EU Taxonomy reporting practices in 2023 and what is coming next

20th December 2023

Since its inception in July 2020, the EU Taxonomy Regulation has been pivotal in steering the European Union towards a sustainable future. This regulation establishes a definitive classification system that identifies environmentally sustainable economic activities, promotes transparency, and directs capital flow towards sustainable investments—critical moves that underpin the ambitious goals of the European Green Deal.

Over the past year, this framework has undergone notable developments, influencing a wide range of sectors. This article delves into the current state of EU Taxonomy reporting, exploring how it has evolved over the last two years, the challenges encountered, and the help of technological solutions like the one of Dydon AI in navigating these complexities.

The phased-in reporting approach of the EU Taxonomy

Acknowledging the complexity of the EU Taxonomy and its reporting requirements, the European Commission has implemented a phased approach, easing companies and financial institutions into compliance. Now that it’s in the second year of application, there are still challenges to be solved and new modifications to be implemented.

In the fiscal year 2021, nonfinancial undertakings were mandated to report solely on the segment, concerning turnover, CapEx, and OpEx, associated with eligible economic activities in compliance with the Climate Delegated Act. Subsequently, in the reporting year 2022, this obligation was expanded to encompass the notion of alignment. Nonfinancial undertakings have now been compelled to disclose the portion of turnover, CapEx, and OpEx linked to both taxonomy-eligible and taxonomy-aligned activities in adherence to the Climate Delegated Act.

Per Article 8 of the Taxonomy Regulation, in addition to the accounting policy, the contextual information and the assessment of compliance with Regulation, the disclosure of nonfinancial undertakings should encompass three obligatory tables—one for each Key Performance Indicator (KPI), namely CapEx, OpEx, and turnover. These tables are required to report the proportion of taxonomy-aligned activities, taxonomy-eligible yet not aligned activities, and non-taxonomy-eligible activities.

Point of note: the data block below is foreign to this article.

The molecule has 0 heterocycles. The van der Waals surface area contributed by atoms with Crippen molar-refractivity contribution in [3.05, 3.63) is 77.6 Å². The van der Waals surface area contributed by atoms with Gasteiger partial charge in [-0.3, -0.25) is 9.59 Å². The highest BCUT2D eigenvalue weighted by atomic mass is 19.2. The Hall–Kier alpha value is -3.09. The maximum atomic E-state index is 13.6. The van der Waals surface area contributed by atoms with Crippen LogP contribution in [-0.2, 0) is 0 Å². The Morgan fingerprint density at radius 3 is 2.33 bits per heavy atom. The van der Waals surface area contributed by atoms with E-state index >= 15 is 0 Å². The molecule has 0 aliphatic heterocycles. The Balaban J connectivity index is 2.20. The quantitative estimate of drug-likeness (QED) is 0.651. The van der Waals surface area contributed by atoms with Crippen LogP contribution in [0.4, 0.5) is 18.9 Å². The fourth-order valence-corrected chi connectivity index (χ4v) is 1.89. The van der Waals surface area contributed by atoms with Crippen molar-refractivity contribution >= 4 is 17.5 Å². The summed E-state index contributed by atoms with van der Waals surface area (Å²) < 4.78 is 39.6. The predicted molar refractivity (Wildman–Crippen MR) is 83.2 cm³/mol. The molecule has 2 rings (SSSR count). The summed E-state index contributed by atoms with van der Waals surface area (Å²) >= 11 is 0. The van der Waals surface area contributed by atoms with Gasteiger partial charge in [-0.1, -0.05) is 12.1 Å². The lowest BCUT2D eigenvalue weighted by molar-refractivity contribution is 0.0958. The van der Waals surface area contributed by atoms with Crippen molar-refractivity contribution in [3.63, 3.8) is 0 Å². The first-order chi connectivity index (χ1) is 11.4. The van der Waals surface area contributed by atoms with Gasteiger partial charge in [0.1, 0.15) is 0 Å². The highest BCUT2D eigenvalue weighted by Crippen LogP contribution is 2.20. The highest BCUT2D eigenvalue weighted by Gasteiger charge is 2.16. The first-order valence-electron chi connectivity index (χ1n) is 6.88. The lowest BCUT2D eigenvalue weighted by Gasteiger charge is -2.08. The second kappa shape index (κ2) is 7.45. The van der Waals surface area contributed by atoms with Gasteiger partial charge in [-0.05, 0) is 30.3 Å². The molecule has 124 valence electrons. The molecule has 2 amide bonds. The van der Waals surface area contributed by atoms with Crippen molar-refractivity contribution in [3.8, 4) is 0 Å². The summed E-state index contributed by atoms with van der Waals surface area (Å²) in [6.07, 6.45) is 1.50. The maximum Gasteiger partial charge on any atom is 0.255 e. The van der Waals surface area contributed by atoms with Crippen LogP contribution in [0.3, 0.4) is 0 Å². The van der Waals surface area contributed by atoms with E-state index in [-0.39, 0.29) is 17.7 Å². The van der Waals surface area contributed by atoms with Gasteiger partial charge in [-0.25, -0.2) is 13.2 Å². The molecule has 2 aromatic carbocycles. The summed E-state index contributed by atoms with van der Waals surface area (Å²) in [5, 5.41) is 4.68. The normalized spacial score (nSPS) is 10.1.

This gradual approach was applying also to financial institutions that saw a phased-in reporting period spanning two years, with alignment Key Performance Indicators (KPIs) becoming obligatory in the fiscal year 2023. This is because financial undertakings rely on data disclosed by both their nonfinancial and financial counterparts to formulate indicators mandated by the Delegated Act associated with the EU Taxonomy.

During the fiscal years 2021 and 2022, financial undertakings were only required to disclose the percentage of exposures to taxonomy-eligible and taxonomy-ineligible activities within their total assets. Additionally, they had to report the proportion of exposures to: central governments, central banks and supranational issuers, to derivative instruments, and to undertakings not subject to Articles 19a and 29a of Directive 2013/34/EU.

Moreover, credit institutions must reveal the percentage of their trading portfolio and on-demand interbank loans in relation to their total assets. Insurers, on the other hand, are mandated to disclose the proportion of nonlife insurance and reinsurance economic activities that are both eligible and ineligible for the taxonomy.

Development and expansion of the EU Taxonomy Regulation: the Taxo4

These past twelve months have been prosperous in new developments intended to improve the regulation and make it more effective.

In December 2022, the EU responded to interpretive challenges by releasing two draft Commission Notices. These documents offer clarifications to common queries regarding the disclosure mandates under Article 8, known as the Disclosures Delegated Act and the Climate Delegated Act.

The formal adoption of the Delegated Acts on June 27, 2023, marks a crucial development in this regard, introducing significant amendments to the existing regulations and expanding the scope of the EU Taxonomy. 

The inclusion of the additional four environmental objectives, referred to as “Taxo4”, broadens the focus from primarily climate change mitigation and adaptation to encompassing sustainable use and protection of water and marine resources, transition to a circular economy, pollution prevention and control, and protection and restoration of biodiversity and ecosystems.

This expansion, which will become effective from January 1, 2024, is a pivotal step in advancing sustainable finance in the EU.

How are companies dealing with the EU Taxonomy?

The EY EU Taxonomy Barometer 2023 provides important insights about the current state of the EU Taxonomy. After two years of Taxonomy application, it appears that companies are still struggling to understand the new regulation.